Since recorded time humans around the world have developed hundreds of dog breeds and regardless of the size, shape, and temperament all domestic dogs have a common root ancestry.

The debate about where our canine fur friends come from is slowly getting the scientific data necessary to help solve this ancient mystery.

Here are three current articles that are shedding light on this interesting topic.

gizmodo.comThe precise origin of our canine companions is mired in controversy. But a new study suggests that dogs emerged from not one but two different populations of ancient wolves. What’s more, this dual domestication happened on opposite sides of the Eurasian continent.

Dogs first appeared about 15,000 years ago, long before the advent of agriculture, and represent the earliest known domestic animal. They emerged from ancient wolves, but scientists aren’t entirely sure if this seminal domestication event happened in Europe or Asia. A new study published in Science suggests there’s truth to both of these claims. Read more…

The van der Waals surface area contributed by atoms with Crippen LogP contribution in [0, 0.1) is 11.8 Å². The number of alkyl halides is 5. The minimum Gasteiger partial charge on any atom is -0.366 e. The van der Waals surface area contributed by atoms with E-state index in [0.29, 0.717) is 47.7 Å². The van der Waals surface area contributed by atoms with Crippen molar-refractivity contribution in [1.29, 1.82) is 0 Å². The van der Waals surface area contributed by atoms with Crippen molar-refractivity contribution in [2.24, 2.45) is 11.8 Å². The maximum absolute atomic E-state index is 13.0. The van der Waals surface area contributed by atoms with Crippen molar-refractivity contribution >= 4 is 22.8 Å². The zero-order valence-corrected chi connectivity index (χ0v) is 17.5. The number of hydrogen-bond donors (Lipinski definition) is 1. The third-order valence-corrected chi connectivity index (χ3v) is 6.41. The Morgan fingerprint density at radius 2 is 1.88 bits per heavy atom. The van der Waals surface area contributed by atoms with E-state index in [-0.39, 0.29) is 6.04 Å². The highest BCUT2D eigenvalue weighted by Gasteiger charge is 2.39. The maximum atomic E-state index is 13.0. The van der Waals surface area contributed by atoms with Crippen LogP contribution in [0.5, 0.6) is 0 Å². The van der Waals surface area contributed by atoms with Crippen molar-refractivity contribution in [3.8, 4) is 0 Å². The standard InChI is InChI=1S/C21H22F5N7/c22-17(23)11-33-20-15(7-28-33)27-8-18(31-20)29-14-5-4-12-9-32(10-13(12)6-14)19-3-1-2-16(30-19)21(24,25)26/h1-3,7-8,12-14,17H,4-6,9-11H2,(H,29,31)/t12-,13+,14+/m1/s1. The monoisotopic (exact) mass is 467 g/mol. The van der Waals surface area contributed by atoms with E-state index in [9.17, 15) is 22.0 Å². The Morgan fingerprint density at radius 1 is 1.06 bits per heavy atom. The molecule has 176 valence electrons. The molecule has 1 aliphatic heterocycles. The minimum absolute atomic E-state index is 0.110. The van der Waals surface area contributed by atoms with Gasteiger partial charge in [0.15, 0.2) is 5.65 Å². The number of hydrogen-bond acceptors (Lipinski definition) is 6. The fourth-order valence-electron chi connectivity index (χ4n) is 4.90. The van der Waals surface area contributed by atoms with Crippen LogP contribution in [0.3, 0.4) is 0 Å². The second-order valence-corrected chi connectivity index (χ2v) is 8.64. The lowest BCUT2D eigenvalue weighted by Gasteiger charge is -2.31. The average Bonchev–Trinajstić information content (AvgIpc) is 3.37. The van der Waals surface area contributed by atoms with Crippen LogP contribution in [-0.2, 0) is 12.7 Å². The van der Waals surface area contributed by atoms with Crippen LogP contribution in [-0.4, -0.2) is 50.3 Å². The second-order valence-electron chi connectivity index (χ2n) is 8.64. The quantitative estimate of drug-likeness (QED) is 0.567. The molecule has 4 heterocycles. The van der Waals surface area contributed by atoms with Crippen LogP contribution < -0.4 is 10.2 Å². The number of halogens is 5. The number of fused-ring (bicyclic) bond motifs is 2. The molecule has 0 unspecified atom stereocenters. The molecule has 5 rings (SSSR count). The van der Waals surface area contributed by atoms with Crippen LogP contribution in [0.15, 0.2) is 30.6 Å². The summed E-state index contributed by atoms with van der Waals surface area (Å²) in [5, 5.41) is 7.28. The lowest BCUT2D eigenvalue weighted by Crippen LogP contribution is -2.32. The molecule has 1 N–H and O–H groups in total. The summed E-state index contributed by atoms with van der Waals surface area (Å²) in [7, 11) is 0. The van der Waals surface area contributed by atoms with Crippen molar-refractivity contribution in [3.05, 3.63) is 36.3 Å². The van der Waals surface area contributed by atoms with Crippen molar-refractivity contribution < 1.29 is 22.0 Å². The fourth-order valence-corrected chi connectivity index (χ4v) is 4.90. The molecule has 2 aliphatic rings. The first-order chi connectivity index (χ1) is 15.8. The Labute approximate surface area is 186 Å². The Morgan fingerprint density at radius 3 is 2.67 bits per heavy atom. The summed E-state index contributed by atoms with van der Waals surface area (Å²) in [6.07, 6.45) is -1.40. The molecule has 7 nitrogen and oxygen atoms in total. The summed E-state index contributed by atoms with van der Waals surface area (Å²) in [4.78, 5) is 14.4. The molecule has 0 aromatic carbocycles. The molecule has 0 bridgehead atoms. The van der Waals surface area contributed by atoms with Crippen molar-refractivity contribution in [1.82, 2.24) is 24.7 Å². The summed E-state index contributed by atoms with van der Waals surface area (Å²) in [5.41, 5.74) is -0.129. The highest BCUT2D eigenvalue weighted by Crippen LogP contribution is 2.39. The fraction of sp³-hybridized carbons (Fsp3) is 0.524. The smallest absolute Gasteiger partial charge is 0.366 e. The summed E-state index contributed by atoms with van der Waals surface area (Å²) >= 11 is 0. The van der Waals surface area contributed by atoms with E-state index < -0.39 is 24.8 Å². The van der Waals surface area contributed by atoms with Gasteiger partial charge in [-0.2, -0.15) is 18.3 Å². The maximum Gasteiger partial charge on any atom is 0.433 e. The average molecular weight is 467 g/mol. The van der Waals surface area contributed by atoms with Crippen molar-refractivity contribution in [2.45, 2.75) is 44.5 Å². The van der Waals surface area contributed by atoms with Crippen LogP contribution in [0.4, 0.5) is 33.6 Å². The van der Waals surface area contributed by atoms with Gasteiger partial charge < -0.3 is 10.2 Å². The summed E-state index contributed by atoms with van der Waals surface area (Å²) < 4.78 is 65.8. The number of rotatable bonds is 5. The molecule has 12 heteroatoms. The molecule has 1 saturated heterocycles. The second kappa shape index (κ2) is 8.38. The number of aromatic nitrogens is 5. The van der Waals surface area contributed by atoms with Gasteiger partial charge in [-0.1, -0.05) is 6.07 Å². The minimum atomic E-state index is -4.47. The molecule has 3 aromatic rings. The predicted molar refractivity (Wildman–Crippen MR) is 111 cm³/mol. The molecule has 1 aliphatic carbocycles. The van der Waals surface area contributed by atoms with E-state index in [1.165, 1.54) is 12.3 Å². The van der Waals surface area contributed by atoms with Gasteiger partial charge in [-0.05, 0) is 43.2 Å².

This article discusses the research into the deep history of our canine pets.

nytimes.comScientists have done well in scouring the DNA of humans to track our origins to the African continent.

But the ancient origins of an animal that is an honorary member of many human families has remained in doubt: We still don’t know where dogs came from.

A group of scientists who are in the middle of a grand examination of canine fossils and modern DNA proposed Thursday to turn the whole conversation on its head. See more…

This latest new story covers the possibilities of multiple locations of where dog originated.

www.independent.ieDNA from a 4,800-year-old dog bone excavated at Newgrange, Co Meath, has led to new findings about the potential origins of man’s best friend.

Scientists at Trinity College have sequenced the first ancient dog genome using the bone from the Neolithic tomb, which has led to a new theory about the ‘dual origins’ of dogs. Read more…

With dogs becoming a major part of the family nucleus they are rapidly becoming an important part of our day to day life.

Images via gizmodo.com, nytimes.com, www.independent.ie